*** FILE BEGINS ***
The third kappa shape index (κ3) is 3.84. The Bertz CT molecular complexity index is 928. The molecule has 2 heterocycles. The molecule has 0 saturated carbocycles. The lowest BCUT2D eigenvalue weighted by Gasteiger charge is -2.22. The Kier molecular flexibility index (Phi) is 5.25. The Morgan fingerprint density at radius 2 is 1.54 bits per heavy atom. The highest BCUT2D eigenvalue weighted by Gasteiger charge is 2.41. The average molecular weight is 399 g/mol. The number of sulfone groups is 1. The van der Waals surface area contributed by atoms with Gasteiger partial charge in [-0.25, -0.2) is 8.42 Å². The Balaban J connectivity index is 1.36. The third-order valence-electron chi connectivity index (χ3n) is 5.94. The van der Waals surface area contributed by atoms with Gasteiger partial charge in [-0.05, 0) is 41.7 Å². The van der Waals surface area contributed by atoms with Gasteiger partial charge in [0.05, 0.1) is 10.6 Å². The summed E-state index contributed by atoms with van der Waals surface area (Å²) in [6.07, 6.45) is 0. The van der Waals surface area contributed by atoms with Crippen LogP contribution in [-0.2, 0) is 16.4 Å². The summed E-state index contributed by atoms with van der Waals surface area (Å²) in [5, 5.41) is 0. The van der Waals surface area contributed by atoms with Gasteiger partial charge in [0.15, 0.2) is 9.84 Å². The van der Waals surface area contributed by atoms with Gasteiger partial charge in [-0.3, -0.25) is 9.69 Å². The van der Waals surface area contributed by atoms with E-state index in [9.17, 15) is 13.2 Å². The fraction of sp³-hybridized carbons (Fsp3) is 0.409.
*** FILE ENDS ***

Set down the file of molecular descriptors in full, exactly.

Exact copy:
The third kappa shape index (κ3) is 3.84. The Bertz CT molecular complexity index is 928. The molecule has 2 heterocycles. The molecule has 0 saturated carbocycles. The lowest BCUT2D eigenvalue weighted by Gasteiger charge is -2.22. The Kier molecular flexibility index (Phi) is 5.25. The Morgan fingerprint density at radius 2 is 1.54 bits per heavy atom. The highest BCUT2D eigenvalue weighted by Gasteiger charge is 2.41. The average molecular weight is 399 g/mol. The number of sulfone groups is 1. The van der Waals surface area contributed by atoms with Gasteiger partial charge in [-0.25, -0.2) is 8.42 Å². The Balaban J connectivity index is 1.36. The third-order valence-electron chi connectivity index (χ3n) is 5.94. The van der Waals surface area contributed by atoms with Gasteiger partial charge in [-0.05, 0) is 41.7 Å². The van der Waals surface area contributed by atoms with Gasteiger partial charge in [0.05, 0.1) is 10.6 Å². The summed E-state index contributed by atoms with van der Waals surface area (Å²) in [6.07, 6.45) is 0. The van der Waals surface area contributed by atoms with Crippen LogP contribution in [-0.2, 0) is 16.4 Å². The summed E-state index contributed by atoms with van der Waals surface area (Å²) in [5, 5.41) is 0. The van der Waals surface area contributed by atoms with Gasteiger partial charge in [0.15, 0.2) is 9.84 Å². The van der Waals surface area contributed by atoms with Gasteiger partial charge in [-0.3, -0.25) is 9.69 Å². The van der Waals surface area contributed by atoms with E-state index in [9.17, 15) is 13.2 Å². The fraction of sp³-hybridized carbons (Fsp3) is 0.409.